Thursday, August 12, 2010

Danger ahead for open Internet access?

A rather scary article on the Web site IO9 suggests that the recent Google-Verizon proposal on network principles might endanger the 'neutrality' of the Internet, and affect access for all of us. Here's an excerpt.

Earlier this week Google and Verizon pledged to uphold a set of network principles that could transform the internet into a husk of its former self. Let's look down the barrel of the Googlezon future.

. . .

Google has always been a staunch supporter of net neutrality, since its income depends on people being able to access the company's services quickly online. Imagine if Verizon demanded that Google pay extra to prevent YouTube from giving you the annoying twirly circle. Google's business model would be crippled, and you would probably have to start paying for YouTube access.

But nobody has successfully implemented net neutrality laws in the US. So if Google wants to protect its business, it has to make deals with companies like Verizon. And here's where things get ugly.

The internet becomes a pay-to-play medium

The Googlezon agreement includes a section where both companies pledge to keep the "public internet" completely neutral. Verizon says it won't privilege some services over others (unless they are "special services" or "mobile services," but we'll get to that). And for its part, Google pledges that it will keep all of its services on the public internet.

But what the hell is this "public internet"? Isn't all of the internet public? Obviously there are internal business and government intranets that are private, and pay-to-play services, but the internet itself is by definition public. So why all this talk from Googlezon about how they'll keep the public internet neutral?

One simple answer, my friend: Googlezon is redefining the internet as a tiered service, like cable. And this new thing called the public internet is the lowest tier. Kind of like network television is the lowest tier in your television service options. From here on out, you will start to see the internet equivalent of cable service online: For an extra ten dollars, you can get the "movie lovers" package, where your ISP privileges Netflix and Hulu traffic, giving them to you super-fast. For another ten dollars, you can get the "concerned parent" package, which blocks peer-to-peer traffic as well as websites that they consider to be pornographic. And so on.

The "public internet" is for the poor

Pledging to keep the "public internet" neutral is great, but what happens when companies stop wanting to offer their services on it? Googlezon has the answer: In their proposal, they say that it's perfectly OK for companies and consumers to buy non-neutral, non-public "special services" online. If you're a media company that streams videogames, for example, your customers want a guarantee that the game won't stall out because of a crappy "public internet" connection. So you make your game available only to people with the special service "gamer package." Your customers pay you; you pay Googlezon; now there's a superfast connection for the privileged few with money to burn.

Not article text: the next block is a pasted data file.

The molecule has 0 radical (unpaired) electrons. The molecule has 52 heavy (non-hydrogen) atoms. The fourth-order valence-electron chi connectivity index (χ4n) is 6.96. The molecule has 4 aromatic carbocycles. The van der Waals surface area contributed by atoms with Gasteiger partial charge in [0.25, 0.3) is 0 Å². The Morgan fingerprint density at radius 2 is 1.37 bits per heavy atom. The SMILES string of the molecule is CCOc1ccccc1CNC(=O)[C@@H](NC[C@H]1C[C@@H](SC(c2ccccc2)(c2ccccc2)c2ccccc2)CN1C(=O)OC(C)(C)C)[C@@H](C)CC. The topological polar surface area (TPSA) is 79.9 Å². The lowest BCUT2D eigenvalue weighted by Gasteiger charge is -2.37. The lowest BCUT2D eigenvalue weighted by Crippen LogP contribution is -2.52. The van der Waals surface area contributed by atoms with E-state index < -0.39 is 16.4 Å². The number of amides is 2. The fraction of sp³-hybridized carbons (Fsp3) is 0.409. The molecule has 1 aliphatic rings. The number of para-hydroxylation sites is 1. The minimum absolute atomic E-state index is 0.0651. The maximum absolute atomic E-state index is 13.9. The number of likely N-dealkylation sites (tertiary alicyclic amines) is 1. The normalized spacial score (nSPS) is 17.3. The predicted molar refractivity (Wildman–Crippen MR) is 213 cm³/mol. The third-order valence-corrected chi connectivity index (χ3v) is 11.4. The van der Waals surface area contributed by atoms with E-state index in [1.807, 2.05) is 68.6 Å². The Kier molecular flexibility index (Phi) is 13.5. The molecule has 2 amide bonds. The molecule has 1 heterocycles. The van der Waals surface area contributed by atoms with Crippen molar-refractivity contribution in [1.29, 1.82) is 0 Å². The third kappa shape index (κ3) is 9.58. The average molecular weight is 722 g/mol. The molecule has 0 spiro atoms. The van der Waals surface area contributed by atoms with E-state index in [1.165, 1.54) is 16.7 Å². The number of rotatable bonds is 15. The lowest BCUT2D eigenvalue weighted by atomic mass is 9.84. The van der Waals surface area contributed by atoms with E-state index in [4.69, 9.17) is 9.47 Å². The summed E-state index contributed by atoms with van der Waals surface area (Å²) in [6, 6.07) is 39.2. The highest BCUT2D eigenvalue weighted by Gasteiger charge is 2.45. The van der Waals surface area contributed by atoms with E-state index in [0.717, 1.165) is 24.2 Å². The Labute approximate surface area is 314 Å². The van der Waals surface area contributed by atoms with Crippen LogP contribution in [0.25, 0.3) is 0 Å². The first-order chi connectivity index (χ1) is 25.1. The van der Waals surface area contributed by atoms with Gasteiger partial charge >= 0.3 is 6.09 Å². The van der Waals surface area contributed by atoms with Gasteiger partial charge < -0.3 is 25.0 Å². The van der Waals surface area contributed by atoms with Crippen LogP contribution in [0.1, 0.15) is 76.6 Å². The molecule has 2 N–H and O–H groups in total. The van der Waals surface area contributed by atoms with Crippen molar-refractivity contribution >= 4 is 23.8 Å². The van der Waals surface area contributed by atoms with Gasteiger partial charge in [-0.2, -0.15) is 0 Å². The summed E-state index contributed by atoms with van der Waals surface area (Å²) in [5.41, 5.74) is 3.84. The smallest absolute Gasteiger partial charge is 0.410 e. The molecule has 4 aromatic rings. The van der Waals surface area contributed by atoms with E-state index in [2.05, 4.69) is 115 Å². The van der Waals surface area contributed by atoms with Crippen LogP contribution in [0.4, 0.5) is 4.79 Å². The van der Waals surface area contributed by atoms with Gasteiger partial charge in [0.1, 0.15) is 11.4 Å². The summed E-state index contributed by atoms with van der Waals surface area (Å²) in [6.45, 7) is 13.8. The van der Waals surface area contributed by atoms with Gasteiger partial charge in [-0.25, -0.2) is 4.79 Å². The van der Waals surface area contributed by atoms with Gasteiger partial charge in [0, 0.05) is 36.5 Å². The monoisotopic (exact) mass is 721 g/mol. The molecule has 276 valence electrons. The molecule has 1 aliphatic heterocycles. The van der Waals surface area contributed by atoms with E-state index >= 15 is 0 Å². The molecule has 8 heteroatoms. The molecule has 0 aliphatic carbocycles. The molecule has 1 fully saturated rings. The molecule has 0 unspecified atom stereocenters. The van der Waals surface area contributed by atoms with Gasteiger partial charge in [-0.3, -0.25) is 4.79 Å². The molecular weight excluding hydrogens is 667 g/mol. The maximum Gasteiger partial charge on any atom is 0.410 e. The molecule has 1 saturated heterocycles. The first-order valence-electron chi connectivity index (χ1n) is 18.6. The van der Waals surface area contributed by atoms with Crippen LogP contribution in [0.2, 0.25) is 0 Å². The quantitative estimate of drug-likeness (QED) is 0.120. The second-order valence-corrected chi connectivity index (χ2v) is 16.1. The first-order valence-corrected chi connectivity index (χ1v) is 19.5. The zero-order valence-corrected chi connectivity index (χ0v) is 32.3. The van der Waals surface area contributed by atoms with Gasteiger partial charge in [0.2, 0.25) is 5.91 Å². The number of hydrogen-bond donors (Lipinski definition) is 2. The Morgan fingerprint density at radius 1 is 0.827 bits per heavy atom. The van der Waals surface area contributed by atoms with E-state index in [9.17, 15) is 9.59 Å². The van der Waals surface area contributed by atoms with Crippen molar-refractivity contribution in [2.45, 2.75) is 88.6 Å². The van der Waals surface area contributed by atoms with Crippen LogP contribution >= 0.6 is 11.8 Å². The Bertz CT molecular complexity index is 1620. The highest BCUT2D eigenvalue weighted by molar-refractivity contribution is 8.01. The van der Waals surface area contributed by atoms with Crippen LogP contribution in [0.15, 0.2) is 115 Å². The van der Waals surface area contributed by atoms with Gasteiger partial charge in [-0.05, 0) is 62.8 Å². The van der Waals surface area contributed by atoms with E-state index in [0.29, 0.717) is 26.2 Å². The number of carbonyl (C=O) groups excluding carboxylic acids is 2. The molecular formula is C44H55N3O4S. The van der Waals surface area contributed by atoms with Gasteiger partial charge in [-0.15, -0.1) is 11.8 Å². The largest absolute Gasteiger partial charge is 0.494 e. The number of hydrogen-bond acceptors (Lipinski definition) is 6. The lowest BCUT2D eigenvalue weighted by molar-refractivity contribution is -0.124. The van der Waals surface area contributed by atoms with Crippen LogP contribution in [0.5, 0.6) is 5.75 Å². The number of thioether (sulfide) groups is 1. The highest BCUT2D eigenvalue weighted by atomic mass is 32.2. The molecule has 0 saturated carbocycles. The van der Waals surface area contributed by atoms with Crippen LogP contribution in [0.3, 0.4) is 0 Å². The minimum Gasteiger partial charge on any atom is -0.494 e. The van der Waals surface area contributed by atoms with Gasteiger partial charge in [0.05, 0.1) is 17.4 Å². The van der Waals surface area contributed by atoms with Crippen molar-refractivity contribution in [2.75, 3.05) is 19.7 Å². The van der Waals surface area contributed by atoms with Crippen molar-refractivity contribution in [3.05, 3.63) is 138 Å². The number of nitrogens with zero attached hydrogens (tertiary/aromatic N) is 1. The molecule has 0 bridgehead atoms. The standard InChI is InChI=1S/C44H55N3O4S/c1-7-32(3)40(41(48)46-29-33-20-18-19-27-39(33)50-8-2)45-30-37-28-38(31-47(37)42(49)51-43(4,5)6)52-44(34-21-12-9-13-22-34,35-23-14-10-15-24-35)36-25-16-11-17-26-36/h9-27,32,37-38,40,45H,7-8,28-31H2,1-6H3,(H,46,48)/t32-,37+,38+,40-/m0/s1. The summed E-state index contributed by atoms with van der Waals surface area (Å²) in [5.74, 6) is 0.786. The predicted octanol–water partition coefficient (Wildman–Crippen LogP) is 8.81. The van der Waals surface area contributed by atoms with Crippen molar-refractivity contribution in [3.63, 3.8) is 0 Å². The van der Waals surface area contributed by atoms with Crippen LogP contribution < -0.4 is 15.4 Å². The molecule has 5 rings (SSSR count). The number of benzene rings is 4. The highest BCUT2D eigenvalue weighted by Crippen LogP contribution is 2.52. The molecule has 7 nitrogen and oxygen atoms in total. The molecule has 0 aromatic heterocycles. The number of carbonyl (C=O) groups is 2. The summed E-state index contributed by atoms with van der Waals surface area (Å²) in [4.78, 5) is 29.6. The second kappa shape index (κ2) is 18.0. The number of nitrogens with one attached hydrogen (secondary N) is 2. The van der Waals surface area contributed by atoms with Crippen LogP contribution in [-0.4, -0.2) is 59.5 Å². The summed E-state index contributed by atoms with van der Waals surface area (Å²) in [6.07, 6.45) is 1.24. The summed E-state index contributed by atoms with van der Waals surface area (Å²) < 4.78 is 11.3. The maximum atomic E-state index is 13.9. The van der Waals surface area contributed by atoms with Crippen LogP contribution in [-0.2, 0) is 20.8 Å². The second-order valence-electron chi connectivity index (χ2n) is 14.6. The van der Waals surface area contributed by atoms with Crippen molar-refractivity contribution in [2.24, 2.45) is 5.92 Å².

And what happens when news websites start delivering their pretty pictures and infographics in 3D? Verizon has already suggested 3D is a perfect "special service" to deliver in a non-neutral way. In five years, the public internet is going to look boring and obsolete. Where's the 3D? Where are all the cool games and streaming viddies? The public internet? Yeah, that's just for poor people.

But guess what's going to remain on the public net, the place where you go when you don't have money? Certainly there will be educational resources like Wikipedia. But mostly it's going to be advertisement-saturated free content from major entertainment companies. ... Put in brick-and-mortar terms: There won't be any produce markets on the public internet, but there will be plenty of liquor stores.

. . .

Googlezon could even strike a bargain with democratic political candidates to carry only their websites and block others. They could justify this by saying that people who want to get political information from conservatives can switch to another network that doesn't block them - or they can subscribe to the special "conservative service" package.

Your mobile is a battleground

Perhaps the most disturbing part of the Googlezon agreement is the companies' statement that there will be no net neutrality on mobile networks. Given that mobile networks are the future of how most people will go online, this section of the agreement is the most pertinent to any prediction about how this agreement will affect the internet.

Quite simply, the Googlezon agreement means that if you access the internet via your Android phone (or other mobile device), there will be no public internet at all. Your access to the web will be determined by your carrier, who may or may not offer special services - and who may decide to block any content it likes.

There's more at the link.

The article raises many important points. I think every Internet user should read the whole thing - and that goes double for those of us (like bloggers) who use the Internet for communication with others.

(While you're there, check out the other articles on IO9. It's new to me, but looks like a very interesting and thought-provoking site. I'll be visiting it regularly, I can see that already!)


1 comment:

Miz Minka said...

So I'm paying $25 per month for the "free" public internet, but would have to pay even more to get the content I want??? That STINKS to high heaven!!!

I noticed that Hulu has switched to doling out "better" content (such as complete series vs. only 5 episodes for free) for a fee of $9.95 per month. Guess what? I'm not buying. I'm watching less.